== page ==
Looking at these issues from their perspective I can understand their frustrations—with every new national monument designation, mineral exploration and development is withdrawn for such uses. FCM has a legitimate gripe in that their activities are not readily distinguished from large-scale industrial mining operations. Plus, as casual use miners, they are not protected under the 1872 mining law. Ongoing public land debates are also important to Wharff as he considers himself a small-scale professional miner, who doesn’t necessarily earn a living from the several private claims he holds with a partner on public land north of the Virginia Dale Mining District, but feels vulnerable when sweeping changes in public land, use take place and edge him out of areas, including some favored remote destinations within the newly designated Mojave Trails National Monument, that he used to frequent. So, it should not be surprising that he and others like him are angered when bills such as Senator’s (D-CA.) California Desert Protection and Recreation Act, which passed in early 2019, fail to address their small-scale mining pursuits on some level. Perhaps accommodations can be worked out for these casual use desert miners for future public land planning sessions.

The women-owned Mining Supplies and Rock Shop in Hesperia, California, sells prospecting supplies and provides tips for those interested in taking up casual use mining. Banner image of First Class Miner Jim Wharff at the FCM’s Middle Camp Claim in the Eagle Mountain Mining District. This article is co-published with KCET Artbound. Visit Artbound’s Mojave Project page here.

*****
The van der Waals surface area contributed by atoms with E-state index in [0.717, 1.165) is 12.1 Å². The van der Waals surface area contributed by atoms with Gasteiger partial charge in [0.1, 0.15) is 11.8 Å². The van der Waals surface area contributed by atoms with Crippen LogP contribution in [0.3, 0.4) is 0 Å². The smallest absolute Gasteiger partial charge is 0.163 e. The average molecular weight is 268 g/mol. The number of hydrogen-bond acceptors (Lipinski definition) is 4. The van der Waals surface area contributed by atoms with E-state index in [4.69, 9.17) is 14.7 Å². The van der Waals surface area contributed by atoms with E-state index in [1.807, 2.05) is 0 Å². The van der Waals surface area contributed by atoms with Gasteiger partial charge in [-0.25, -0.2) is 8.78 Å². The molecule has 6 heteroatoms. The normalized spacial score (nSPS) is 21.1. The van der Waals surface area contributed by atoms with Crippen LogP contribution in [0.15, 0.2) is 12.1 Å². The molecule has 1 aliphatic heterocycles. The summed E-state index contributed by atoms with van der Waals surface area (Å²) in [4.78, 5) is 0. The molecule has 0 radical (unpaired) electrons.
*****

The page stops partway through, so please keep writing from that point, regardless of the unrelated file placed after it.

[1] Battery- or gas-powered dry washers under 10 HP are considered legal for casual use mining.

[2] Certain forms of bacteria present in the water column have the ability to transform elemental mercury into toxic methylmercury, which can then enter the food chain.

[3] The Mojave Nugget is part of the Margie and Robert E. Petersen Collection featuring 132 gold nuggets donated to the Natural History Museum of Los Angeles County. The Peterson’s were southern California philanthropists who founded the Petersen Automotive Museum.

[4] As of September 2019.

[5] “California Desert District Office Mining Claims Overview,” The Diggings™, accessed September 15, 2019, https://thediggings.com/usa/blm-admin-areas/ca/cad0.

[6] Jim Boone, “Trapped by hollow-pipe mining claim markers,” Desert Report, March 2019, 16-17.

[7] In some casual use prospecting and mining areas such as the San Bernardino Forest, a Notice of Intent may be required. For more information see: https://www.fs.usda.gov/Internet/FSE_DOCUMENTS/stelprd3823532.pdf.

[8] The California Mining Consultants web page provides an excellent overview of various permits required from various state and federal agencies required for commercial mineral extraction activities in California. See: http://www.caminingconsultants.com/what-we-do/permitting.html.